‘Lies, damned lies and statistics’

In college, I actually enjoyed the maths behind economics and statistics. Used properly, statistics and demographics will help the leadership of the Cayman Islands reopen the borders safely. Misused, statistics are not worth the paper on which they are written. Mark Twain had it right when he wrote about using numbers to prove a point. 

The 15 Aug. Compass article disclosing the Economics and Statistics Office population research figures is one of those instances and requires both examination and simple conclusions of fact. 

Government appears to have arbitrarily used the statistical upper limit (with only 2.5% confidence) of 70,686 people from the ESO study and declared that figure as the ‘new’ population denominator for the premier’s 80% vaccination (of total population) prerequisite for phased reopening of borders.  

Government ignored the most-likely estimated figure (the mean, or average) of just under 66,000. This presumption added almost 5,000 people (7.4%) to the population and put the 80% vaccination target further out of reach, just when, despite raffles and prizes, it was starting to slow down. 

Oddly enough, the probability that the population is the upper limit of 70,686 is exactly the same as the probability that it is the lower limit of 60,886. The difference is that 60,886 would not support the premier’s higher-number target or narrative.

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Using the ESO statistics report, one can summarise:
1. With 95% confidence, the mean population is 65,786, plus or minus 4,900.
There is only 2.5% confidence that the population is 70,686 or larger.

Using the upper limit of a statistical range with only 2.5% confidence is inaccurate, arbitrary and defeats the purpose of using population estimates in the first place.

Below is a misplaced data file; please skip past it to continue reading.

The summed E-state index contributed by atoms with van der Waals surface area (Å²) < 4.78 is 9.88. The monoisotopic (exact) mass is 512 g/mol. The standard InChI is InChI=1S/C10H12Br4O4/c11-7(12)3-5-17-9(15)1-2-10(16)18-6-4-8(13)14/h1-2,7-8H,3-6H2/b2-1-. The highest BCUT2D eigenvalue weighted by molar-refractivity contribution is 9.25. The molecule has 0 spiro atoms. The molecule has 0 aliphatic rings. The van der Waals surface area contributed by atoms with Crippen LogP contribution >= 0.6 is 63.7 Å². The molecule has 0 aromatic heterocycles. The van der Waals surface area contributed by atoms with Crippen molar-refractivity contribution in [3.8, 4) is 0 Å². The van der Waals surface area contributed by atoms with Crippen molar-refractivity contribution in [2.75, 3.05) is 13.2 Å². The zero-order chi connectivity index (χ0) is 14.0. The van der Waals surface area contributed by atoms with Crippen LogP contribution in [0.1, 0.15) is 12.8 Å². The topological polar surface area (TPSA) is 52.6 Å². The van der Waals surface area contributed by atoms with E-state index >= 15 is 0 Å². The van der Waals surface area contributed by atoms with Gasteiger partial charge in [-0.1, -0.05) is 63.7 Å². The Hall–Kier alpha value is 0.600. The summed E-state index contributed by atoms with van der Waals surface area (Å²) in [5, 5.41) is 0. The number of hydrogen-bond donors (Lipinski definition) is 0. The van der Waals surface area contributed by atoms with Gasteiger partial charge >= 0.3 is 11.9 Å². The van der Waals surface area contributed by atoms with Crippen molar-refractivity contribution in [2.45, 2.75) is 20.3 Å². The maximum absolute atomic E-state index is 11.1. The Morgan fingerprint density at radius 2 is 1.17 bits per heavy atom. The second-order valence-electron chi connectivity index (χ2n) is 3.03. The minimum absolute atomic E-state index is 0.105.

With 95% confidence, government and ESO can estimate:
• The population aged 12 or older is 87.5% of total, with a mean figure of 57,738.
• The share of newborn to 11-year-old children (who are ineligible for vaccination) is 12.5%, with a mean figure of 8,248.

As of 21 Aug. 2021:
50,884 people have received at least one dose of the vaccine. That is:

• 77.1% of the total estimated population.
• 88.1% of the estimated population eligible to take the vaccine.

48,751 people are fully-vaccinated. That is:
• 74% of the total estimated population.
• 84.4% of the estimated vaccine-eligible population.

What the government can proudly boast (using ESO statistics) is that with 95% confidence, almost 75% of the total population is fully  vaccinated and almost 85% of those eligible for the jab have rolled up their sleeves. Government will continue to encourage the unvaccinated minority of 15% to protect not just themselves, but also their family and friends.  

The Cayman Islands vaccination programme, led by government, the chief medical officer and the Health Services Authority, is a shining example of commitment and perseverance by the population to suppress the spread of the virus. The Cayman Islands leads the entire Caribbean (as well as the western hemisphere), having fully vaccinated 74% of the population. 

While Cayman has the highest vaccination rate in the hemisphere, the borders remain closed to tourism. The futures of thousands of tourism industry workers and hundreds of local tourism-related businesses are on the line for the holidays. 

If the reopening plan gets pushed back or is scrapped by the government, many hotels, condos, resorts, restaurants, vendors, transport operators, boat captains and businesses will be faced with the difficult decision to release their employees just before the holidays and board up their businesses until the island ultimately reopens.  

An additional 2,000 unemployed people (including 85% who did their part and got vaccinated) would be on the streets just before the holidays. This will cast a pall on the entire tourism sector and question the government’s support of stayover tourism. 

Homelessness and poverty on the island have already reached the highest level in years.

When there is not enough water in the river, the rocks are revealed.

Jim Leavitt – General Manager, Grand Cayman Villas & Condos

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